Dual Intent and O-1 Status
O-1 is a non-immigrant status category for aliens of extraordinary ability in the sciences, arts (including the television and motion picture industry), education, business, or athletics. This is an employment related status that allows qualified aliens to live and work in the United States. Significantly, under O-1 status, a foreign national can have “dual intent,” an intention which renders certain other types of non-immigrant status invalid.
“Dual intent” arises when a foreign national intends to immigrate to the US at some point, while presently maintaining non-immigrant status. Many types of legal nonimmigrant status require that the alien seeking and maintaining such classification have nonimmigrant intent, rather than immigrant intent. In other words, such aliens may not intend to remain permanently in the U.S. without jeopardizing their nonimmigrant status. However, aliens under O-1 status are not subject to this requirement. Rather, they can legally maintain “dual intent.”Thus, an approved labor certification or a filed immigrant petition will not jeopardize one's O-1 status or ability to obtain an O-1 visa. It will also not jeopardize one’s ability to request to extend their O-1 status. Further, according to the Immigration and Nationality Act, an alien under O-1 status does not have to have a foreign residence which he or she has no intention of abandoning.
Dr. Lu received her Ph.D. from a renowned European university and is now a researcher at a prestigious institute in the United States. She has made outstanding contributions to her field and become an internationally recognized expert. Dr. Lin is currently under H-1B status, but it will soon expire and she intends to apply for immigration under the EB-1A category. However, she wants to maintain stable legal status and continue working while her EB-1A is prepared and then pending. Thus, with her employer’s sponsorship, Dr. Lu applies for an O-1 visa. Under an O-1 visa, she can stay and work in the U.S. even though she is filing an immigration petition. Notably, her O-1 status will not be jeopardized even by demonstrated intent to immigrate. In fact, Dr. Lu can apply for immigration as soon as she wants to after receiving her O-1 visa because unlike holders of B, F-1 or TN status, applying for immigration even less than 60 days after arriving in the US would not represent fraudulent intent to obtain a visa or entry into the US if the alien holds O-1 status. Rather, Dr. Lu can apply for immigration while under O-1 status without any negative consequences, and she can continue working legally under her O-1 visa while she waits for approval of her EB-1A.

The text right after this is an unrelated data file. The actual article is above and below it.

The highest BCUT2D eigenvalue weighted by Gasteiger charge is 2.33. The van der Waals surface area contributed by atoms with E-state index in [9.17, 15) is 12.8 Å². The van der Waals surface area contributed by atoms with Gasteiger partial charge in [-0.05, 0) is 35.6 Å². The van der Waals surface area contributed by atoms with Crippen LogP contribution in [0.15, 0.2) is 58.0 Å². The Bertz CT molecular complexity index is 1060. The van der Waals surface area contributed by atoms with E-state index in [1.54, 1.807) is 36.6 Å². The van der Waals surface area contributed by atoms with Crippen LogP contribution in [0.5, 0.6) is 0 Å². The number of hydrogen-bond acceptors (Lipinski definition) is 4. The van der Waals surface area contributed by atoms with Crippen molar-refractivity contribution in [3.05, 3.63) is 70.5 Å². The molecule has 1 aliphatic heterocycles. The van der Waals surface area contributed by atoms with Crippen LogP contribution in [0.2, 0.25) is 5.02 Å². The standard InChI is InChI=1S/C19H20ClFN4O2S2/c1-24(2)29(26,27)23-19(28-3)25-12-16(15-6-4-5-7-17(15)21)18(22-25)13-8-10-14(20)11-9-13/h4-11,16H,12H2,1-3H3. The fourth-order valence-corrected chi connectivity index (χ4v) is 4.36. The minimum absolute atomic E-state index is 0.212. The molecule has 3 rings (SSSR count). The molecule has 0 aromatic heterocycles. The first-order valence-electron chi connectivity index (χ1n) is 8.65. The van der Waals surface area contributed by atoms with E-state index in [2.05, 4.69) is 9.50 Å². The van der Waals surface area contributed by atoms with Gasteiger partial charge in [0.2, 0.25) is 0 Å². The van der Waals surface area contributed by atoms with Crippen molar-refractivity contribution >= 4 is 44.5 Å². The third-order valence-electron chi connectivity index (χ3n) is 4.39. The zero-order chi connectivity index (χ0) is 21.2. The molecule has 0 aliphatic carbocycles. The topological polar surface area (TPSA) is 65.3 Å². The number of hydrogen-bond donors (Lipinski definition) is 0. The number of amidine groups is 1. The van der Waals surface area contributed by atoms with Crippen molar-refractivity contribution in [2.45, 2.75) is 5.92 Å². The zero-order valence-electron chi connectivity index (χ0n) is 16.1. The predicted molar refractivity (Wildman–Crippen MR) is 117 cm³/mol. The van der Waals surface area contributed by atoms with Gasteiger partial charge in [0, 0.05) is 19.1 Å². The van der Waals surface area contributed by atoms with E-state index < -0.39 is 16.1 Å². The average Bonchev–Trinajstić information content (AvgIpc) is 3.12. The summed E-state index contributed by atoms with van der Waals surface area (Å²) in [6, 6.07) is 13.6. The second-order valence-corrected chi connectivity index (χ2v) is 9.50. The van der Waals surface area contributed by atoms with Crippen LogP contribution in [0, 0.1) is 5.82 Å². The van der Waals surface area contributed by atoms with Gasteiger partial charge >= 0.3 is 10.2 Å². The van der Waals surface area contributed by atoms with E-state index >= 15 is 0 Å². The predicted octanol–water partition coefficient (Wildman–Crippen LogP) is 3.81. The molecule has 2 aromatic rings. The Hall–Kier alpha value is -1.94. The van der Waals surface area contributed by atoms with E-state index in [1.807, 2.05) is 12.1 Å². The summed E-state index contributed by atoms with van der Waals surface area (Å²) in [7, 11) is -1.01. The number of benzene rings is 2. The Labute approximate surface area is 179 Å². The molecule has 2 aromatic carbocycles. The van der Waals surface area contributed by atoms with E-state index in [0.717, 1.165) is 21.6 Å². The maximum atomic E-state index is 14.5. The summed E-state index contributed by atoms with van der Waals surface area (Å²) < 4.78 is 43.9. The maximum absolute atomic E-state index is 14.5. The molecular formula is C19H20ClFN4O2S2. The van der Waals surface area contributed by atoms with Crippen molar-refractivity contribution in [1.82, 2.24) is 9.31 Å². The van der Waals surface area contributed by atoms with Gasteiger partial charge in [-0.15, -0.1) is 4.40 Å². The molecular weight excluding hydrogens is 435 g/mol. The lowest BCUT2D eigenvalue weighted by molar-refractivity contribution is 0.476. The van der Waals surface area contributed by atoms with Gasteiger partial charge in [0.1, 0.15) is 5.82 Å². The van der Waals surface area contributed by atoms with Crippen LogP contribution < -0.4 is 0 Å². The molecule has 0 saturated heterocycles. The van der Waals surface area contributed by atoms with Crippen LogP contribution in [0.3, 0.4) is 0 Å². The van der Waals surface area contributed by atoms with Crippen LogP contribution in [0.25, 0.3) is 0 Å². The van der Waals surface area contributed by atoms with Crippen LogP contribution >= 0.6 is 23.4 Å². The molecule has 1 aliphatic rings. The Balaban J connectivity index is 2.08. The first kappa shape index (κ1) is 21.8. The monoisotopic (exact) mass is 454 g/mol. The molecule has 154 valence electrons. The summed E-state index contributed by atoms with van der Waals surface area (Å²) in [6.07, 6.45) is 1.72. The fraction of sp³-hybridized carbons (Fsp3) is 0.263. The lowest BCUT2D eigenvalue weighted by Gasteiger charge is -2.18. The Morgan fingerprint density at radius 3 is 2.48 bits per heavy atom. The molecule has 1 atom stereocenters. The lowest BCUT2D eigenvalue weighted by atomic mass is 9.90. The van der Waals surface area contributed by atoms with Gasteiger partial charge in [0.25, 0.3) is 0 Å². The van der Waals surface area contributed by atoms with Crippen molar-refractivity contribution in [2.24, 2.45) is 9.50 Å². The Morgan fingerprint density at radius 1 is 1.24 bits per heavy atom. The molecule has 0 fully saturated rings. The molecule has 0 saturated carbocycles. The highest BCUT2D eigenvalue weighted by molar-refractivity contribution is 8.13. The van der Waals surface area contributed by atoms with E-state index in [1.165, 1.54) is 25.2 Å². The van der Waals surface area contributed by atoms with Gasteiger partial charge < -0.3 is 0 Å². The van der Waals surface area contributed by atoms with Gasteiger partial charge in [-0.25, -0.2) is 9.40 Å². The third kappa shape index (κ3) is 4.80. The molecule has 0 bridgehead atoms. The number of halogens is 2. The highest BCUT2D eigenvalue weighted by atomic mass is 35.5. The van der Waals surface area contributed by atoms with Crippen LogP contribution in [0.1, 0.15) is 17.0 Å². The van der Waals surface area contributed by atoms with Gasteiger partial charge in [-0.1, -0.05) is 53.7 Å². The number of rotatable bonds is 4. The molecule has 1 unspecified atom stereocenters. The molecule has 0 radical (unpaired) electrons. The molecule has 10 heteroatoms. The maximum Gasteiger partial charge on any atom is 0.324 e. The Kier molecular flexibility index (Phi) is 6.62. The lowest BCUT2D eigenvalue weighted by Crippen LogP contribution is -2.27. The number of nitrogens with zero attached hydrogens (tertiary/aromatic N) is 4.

Dr. Wang is an exceptional Biostatistics researcher. He graduated from a prestigious university and currently lives abroad. He is applying for an O-1 visa from abroad through a US Consular Office. Additionally, his future employer has already applied for an immigration petition for Dr. Wang. Notably, even though Dr. Wang’s intent to immigrate to the US is clear, he can still apply for an O-1 visa because it allows dual intent on the part of the alien applicant. In other words, a US Consular Officer cannot deny Dr. Wang’s O-1 application based on his clear intent to immigrate, and a USCIS Officer at the US Border could not deny him entry under an O-1 visa even if he has already applied for immigration or adjustment of status.